Nazi Loot

Interview with John Pearce, Author of Treasure of St Lazare

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xJohn Pearce on Pont Neuf 2 photo Alison HarrisToday’s Interview is with Author John Pearce about writing his highly successful novel Treasure of Saint-Lazare.

John, how would you describe your book to someone who has not yet read it?
Treasure of Saint-Lazare is an international thriller with a strong romantic undercurrent. It’s the story of lost treasure and lost love. Only one of those is found.

Is there a message in your book that you want your readers to grasp?
Treasure isn’t a “message” book, but I hope my readers will watch my protagonist, Eddie Grant, change before their eyes. He, like many of us, must learn to put aside his grief and get on with the business of life.

What inspired you to start writing ?
I’ve been a word person since my days as a journalist in Washington and Germany a good many years ago. Treasure is my second serious effort to write a novel, but the first that stuck. I lived in Germany and wrote for the International Herald Tribune during the last full decade of the Cold War, and I’ve wanted to follow up on that experience by presenting a story as seen by the younger generation of people who were influenced by the Cold War but didn’t actually take part in it.

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How did you get the idea for the novel?
Work and reflection. A lot of my ideas come during my daily four-mile walks. The “what if” idea for this one came that way one day, and then I went looking to see if there were a historical hook I could use. That’s when I found Raphael’s well-known self-portrait, which has been missing since 1945.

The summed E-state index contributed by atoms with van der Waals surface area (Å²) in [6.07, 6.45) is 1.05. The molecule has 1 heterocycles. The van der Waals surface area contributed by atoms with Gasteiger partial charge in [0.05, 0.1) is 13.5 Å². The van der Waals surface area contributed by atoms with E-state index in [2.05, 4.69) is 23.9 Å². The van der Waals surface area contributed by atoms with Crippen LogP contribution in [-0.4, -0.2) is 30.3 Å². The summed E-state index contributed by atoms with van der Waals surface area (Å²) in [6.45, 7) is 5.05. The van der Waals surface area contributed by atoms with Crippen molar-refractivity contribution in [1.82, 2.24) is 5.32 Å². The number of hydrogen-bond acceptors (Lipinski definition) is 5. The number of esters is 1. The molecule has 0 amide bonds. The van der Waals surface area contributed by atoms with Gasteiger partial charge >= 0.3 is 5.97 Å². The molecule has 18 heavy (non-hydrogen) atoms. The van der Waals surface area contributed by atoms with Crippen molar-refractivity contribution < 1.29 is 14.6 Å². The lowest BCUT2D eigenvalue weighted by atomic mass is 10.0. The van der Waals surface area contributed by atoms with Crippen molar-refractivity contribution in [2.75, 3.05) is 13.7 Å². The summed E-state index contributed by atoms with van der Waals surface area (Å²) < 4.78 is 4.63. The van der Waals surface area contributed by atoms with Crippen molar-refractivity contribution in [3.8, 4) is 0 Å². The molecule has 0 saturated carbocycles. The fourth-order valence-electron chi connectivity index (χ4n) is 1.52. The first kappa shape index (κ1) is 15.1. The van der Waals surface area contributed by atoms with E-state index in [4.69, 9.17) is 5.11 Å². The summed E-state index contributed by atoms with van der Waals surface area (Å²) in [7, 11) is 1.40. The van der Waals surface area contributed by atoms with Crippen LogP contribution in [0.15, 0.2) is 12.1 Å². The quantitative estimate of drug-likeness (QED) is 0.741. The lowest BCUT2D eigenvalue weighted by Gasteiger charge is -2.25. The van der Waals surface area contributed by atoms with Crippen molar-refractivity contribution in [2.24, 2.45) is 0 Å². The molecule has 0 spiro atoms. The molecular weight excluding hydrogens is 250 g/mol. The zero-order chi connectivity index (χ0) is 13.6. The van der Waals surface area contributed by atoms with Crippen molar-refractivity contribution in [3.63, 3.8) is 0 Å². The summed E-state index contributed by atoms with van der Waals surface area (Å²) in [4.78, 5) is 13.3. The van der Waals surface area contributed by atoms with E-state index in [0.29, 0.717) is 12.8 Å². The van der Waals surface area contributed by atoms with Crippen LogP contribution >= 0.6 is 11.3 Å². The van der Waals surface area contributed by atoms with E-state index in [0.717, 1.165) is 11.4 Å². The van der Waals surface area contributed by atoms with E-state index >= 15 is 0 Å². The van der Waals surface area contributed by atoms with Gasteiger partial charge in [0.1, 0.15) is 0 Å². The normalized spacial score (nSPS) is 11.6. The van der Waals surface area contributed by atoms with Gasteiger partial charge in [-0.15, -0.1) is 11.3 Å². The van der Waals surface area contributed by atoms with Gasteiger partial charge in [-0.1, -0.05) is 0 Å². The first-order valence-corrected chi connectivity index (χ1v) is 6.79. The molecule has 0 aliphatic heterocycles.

Does your book have any underlying theme, message, or moral?
Do the best you can, whatever the situation.

Are your characters based on real people?
I picked up a couple of names from people I know, but otherwise every character in it is totally fictional, or such a broad combination of attributes that they are anonymous.

Who is your favorite character and why?
Just about everybody who’s expressed a preference likes Jen Wetzmuller, the Sarasota art dealer who’s always on the edge of being in trouble. I’m writing the sequel right now, and the more I look at her the more I like her.

Are your plots based on your real-life experiences?
Not in any large way, but I spend a lot of time in Paris and I’ve been everywhere I write about. Of course, I live most of the year in Sarasota.

Give us an excerpted quote from your favorite review of this book:
One of my early and most thoughtful reviews came from Adam Najberg, deputy editor of The Wall Street Journal’s Asia edition. I was really pleased when he wrote, “The best thing is how absolutely readable it is.” Of the 119 reviews I have since publication, there are several of the “I couldn’t put it down” variety, which I also appreciated, and the ones who tell me reading the book is like taking a walk through Paris – that’s the effect I wanted to leave.

How much of the book is based on real life (either yours or someone you know)?
The painting was real. Hans Frank, the brutal Nazi governor-general of Poland, was real (and was hanged at Nuremberg). He did steal the painting, along with others. Outside of that minimal factual framework, it’s fiction. I don’t know of any other real-life event precisely like this (although there are still a lot of paintings and other treasures missing from the war).

Thinking way back to the beginning, what’s the most important thing you have learned as a writer from then to now?
Stay in the chair. Write!
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Treasure-of-St-Lazare

 

Considering a book from the first word you write to the moment you see it on a bookstore shelf, what’s your favorite part of the process? What’s your least favorite?
I enjoy coming up with the concepts. I enjoy creating the sentences. I do not particularly enjoy the editing.

If you had to do it all over again, would you change anything about your book?